The suppressor of variegation 3–9 homolog 1, SUV39H1, is the prototype SET-domain-containing histone methyltransferase, which specifically catalyzes trimethylation on histone H3K9(H3K9me3) and governs its global level16,17. H3K9me3 was originally known to play an important role in heterochromatin formation18, and it was later implicated in fundamental cellular processes18,19,20,21. H3K9me3 mediates gene silencing by recruiting repressors and cofactors, including HDACs and heterochromatin protein-1α(HP1α)19. This repressive chromatin mark has been identified as a promoter of a few LPS-inducible inflammatory genes in monocytes and dendritic cells20,21. The SUV39H1–H3K9me3–HP1α pathway also participates in silencing TH1 loci, thereby ensuring TH2 lineage stability22. Interestingly, the dysregulation of SUV39H1-H3K9me3 has been reported as a major underlying mechanism for metabolic memory and the sustained pro-inflammatory phenotype of diabetic cell23.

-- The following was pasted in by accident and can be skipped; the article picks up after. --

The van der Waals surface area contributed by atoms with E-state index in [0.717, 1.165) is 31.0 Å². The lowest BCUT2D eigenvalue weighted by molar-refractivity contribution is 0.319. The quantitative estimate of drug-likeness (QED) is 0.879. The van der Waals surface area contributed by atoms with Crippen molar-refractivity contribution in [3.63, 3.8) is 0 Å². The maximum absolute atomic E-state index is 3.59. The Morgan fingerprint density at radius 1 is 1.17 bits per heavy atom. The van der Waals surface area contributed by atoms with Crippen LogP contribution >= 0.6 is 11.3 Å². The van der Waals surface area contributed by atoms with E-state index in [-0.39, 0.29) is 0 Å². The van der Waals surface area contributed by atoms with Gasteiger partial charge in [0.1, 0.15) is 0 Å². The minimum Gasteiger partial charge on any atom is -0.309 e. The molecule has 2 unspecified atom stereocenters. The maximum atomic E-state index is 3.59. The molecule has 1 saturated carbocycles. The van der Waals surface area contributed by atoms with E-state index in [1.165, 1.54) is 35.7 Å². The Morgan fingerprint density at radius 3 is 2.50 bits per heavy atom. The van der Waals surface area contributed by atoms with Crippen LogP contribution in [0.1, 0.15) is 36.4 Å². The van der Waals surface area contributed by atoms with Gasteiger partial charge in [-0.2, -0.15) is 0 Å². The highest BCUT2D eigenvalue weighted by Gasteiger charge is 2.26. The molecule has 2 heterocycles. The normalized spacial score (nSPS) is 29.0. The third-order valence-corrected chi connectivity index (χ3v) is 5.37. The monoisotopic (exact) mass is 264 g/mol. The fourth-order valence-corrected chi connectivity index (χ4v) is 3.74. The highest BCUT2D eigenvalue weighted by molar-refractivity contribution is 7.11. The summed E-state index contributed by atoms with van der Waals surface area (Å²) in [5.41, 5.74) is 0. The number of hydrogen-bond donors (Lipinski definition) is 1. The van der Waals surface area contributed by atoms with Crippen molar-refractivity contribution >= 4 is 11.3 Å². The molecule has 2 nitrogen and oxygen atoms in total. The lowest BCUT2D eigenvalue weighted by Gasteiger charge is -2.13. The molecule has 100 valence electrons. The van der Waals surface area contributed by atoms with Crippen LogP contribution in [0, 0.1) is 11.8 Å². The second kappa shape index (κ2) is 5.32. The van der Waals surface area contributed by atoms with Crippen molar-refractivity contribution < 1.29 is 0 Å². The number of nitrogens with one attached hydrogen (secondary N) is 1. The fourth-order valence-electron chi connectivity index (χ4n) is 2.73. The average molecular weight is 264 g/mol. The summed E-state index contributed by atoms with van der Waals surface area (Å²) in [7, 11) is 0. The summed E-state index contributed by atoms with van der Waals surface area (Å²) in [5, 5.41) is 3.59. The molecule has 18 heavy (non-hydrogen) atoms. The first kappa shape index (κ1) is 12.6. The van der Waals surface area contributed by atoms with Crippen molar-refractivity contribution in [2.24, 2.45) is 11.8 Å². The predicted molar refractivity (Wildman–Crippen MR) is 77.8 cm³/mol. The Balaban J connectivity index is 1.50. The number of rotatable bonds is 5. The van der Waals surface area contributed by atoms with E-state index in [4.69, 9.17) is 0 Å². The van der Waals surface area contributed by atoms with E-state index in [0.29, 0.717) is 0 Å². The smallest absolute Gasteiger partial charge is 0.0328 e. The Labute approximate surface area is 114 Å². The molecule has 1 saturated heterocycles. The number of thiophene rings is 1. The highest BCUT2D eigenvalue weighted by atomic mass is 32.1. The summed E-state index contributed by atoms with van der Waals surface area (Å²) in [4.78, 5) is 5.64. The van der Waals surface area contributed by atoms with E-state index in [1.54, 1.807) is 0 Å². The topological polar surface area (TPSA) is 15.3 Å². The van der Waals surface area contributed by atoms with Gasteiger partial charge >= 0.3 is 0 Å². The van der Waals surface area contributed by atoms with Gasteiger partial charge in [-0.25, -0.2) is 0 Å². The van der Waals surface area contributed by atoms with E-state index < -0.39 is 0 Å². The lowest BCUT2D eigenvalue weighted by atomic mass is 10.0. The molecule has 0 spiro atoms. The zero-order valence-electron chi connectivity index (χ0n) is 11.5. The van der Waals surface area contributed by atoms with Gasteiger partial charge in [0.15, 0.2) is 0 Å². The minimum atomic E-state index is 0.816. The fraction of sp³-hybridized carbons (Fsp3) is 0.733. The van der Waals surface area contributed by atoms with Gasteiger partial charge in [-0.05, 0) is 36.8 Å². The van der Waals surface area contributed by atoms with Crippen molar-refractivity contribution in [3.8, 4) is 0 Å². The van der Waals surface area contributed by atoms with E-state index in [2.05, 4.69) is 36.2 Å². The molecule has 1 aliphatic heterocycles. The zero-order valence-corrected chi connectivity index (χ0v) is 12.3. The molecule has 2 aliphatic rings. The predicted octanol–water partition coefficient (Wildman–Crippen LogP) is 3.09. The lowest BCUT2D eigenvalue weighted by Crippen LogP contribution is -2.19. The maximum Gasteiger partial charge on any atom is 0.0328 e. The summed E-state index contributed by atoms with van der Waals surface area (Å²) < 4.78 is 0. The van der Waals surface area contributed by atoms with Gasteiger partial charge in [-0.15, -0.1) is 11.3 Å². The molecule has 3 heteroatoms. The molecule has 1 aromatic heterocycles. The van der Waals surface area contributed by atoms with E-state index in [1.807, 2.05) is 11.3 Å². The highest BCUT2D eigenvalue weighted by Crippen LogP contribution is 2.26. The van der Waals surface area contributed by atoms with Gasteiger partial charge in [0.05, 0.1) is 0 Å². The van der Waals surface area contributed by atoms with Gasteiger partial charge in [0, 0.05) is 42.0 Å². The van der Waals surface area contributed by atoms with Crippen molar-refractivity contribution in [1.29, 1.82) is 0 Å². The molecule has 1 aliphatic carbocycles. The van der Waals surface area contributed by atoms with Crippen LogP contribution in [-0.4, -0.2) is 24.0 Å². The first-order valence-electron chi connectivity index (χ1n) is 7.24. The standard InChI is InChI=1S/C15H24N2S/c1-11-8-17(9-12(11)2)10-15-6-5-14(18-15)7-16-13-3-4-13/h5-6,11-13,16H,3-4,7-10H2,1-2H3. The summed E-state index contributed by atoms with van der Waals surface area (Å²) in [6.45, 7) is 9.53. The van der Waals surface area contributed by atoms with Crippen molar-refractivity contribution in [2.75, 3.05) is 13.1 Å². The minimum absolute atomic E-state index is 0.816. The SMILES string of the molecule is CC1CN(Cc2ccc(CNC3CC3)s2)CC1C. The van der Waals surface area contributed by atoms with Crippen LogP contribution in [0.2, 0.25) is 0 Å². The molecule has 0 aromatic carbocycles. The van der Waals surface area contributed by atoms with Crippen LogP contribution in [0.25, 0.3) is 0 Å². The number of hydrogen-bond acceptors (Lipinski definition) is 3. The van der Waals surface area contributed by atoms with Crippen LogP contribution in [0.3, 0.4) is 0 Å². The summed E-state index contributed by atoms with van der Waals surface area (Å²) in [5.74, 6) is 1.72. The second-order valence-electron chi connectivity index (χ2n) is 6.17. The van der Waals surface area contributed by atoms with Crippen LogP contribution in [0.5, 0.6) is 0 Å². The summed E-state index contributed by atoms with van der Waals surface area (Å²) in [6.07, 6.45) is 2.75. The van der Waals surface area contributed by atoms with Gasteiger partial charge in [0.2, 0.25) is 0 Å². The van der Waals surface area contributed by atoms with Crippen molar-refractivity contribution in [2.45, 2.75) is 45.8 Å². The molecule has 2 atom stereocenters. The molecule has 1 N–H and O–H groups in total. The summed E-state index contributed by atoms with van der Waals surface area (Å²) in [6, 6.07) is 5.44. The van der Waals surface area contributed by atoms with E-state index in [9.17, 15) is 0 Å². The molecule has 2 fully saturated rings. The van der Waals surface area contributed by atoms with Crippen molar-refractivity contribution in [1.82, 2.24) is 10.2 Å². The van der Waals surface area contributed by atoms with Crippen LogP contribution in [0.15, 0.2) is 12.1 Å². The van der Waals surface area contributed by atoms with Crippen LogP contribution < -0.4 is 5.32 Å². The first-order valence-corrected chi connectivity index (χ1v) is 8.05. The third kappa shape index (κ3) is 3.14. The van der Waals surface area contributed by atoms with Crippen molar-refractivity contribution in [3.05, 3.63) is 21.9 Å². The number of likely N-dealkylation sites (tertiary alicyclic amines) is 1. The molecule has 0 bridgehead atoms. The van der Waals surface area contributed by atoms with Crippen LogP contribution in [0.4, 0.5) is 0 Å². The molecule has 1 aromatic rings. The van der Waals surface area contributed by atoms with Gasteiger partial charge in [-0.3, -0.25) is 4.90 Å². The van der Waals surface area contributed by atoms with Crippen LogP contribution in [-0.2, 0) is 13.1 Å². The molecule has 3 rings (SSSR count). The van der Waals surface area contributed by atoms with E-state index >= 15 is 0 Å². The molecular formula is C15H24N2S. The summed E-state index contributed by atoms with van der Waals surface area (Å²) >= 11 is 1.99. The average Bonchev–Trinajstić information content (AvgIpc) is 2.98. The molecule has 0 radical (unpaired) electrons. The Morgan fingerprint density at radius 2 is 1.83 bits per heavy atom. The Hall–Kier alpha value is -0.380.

We recently reported that peripheral blood mononuclear cells(PBMCs) from patients with COPD produced more pro-inflammatory cytokines, particularly IL-8, compared to normal subjects and identified reduced NF-κB repressing factor(NKRF) is linked to this systemic inflammation24. However, compared with the more complicated inflammation in COPD, NKRF only controls a few genes. In this study, we hypothesized that the dysregulation of SUV39H1 was involved in the abnormal inflammation of COPD. We tested this hypothesis by examining the expression levels in PBMCs and bronchiolar epithelial cells and confirmed its implication by using in vitro studies. These results were also confirmed by immunohistochemistry(IHC) analysis of the lung tissues and animal studies.